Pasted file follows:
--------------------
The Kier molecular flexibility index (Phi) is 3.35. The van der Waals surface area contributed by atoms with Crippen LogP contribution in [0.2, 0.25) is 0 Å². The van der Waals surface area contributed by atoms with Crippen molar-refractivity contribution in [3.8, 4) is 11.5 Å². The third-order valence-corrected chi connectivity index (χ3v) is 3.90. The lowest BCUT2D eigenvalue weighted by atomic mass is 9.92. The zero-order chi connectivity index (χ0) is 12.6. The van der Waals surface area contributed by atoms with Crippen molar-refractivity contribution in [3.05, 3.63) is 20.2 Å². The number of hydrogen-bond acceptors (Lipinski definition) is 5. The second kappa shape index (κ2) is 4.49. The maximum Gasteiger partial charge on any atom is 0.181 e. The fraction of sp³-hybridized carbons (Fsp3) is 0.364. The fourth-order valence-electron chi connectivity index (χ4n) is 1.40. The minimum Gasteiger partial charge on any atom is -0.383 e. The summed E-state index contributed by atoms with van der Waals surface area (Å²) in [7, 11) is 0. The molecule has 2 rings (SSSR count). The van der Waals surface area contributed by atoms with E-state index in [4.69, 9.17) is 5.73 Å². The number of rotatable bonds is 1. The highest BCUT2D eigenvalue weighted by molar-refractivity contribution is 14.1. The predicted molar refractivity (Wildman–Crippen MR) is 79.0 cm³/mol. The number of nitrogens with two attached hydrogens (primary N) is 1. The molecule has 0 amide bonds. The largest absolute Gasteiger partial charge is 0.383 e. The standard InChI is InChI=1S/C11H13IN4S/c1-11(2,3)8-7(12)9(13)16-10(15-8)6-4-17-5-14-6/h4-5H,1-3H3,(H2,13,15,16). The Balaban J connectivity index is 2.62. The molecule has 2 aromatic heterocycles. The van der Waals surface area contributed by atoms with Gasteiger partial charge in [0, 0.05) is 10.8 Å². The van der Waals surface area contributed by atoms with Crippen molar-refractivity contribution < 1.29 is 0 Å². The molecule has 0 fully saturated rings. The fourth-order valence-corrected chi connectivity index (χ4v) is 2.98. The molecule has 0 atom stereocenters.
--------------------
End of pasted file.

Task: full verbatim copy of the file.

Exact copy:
The Kier molecular flexibility index (Phi) is 3.35. The van der Waals surface area contributed by atoms with Crippen LogP contribution in [0.2, 0.25) is 0 Å². The van der Waals surface area contributed by atoms with Crippen molar-refractivity contribution in [3.8, 4) is 11.5 Å². The third-order valence-corrected chi connectivity index (χ3v) is 3.90. The lowest BCUT2D eigenvalue weighted by atomic mass is 9.92. The zero-order chi connectivity index (χ0) is 12.6. The van der Waals surface area contributed by atoms with Crippen molar-refractivity contribution in [3.05, 3.63) is 20.2 Å². The number of hydrogen-bond acceptors (Lipinski definition) is 5. The second kappa shape index (κ2) is 4.49. The maximum Gasteiger partial charge on any atom is 0.181 e. The fraction of sp³-hybridized carbons (Fsp3) is 0.364. The fourth-order valence-electron chi connectivity index (χ4n) is 1.40. The minimum Gasteiger partial charge on any atom is -0.383 e. The summed E-state index contributed by atoms with van der Waals surface area (Å²) in [7, 11) is 0. The molecule has 2 rings (SSSR count). The van der Waals surface area contributed by atoms with E-state index in [4.69, 9.17) is 5.73 Å². The number of rotatable bonds is 1. The highest BCUT2D eigenvalue weighted by molar-refractivity contribution is 14.1. The predicted molar refractivity (Wildman–Crippen MR) is 79.0 cm³/mol. The number of nitrogens with two attached hydrogens (primary N) is 1. The molecule has 0 amide bonds. The largest absolute Gasteiger partial charge is 0.383 e. The standard InChI is InChI=1S/C11H13IN4S/c1-11(2,3)8-7(12)9(13)16-10(15-8)6-4-17-5-14-6/h4-5H,1-3H3,(H2,13,15,16). The Balaban J connectivity index is 2.62. The molecule has 2 aromatic heterocycles. The van der Waals surface area contributed by atoms with Gasteiger partial charge in [0, 0.05) is 10.8 Å². The van der Waals surface area contributed by atoms with Crippen molar-refractivity contribution < 1.29 is 0 Å². The molecule has 0 fully saturated rings. The fourth-order valence-corrected chi connectivity index (χ4v) is 2.98. The molecule has 0 atom stereocenters.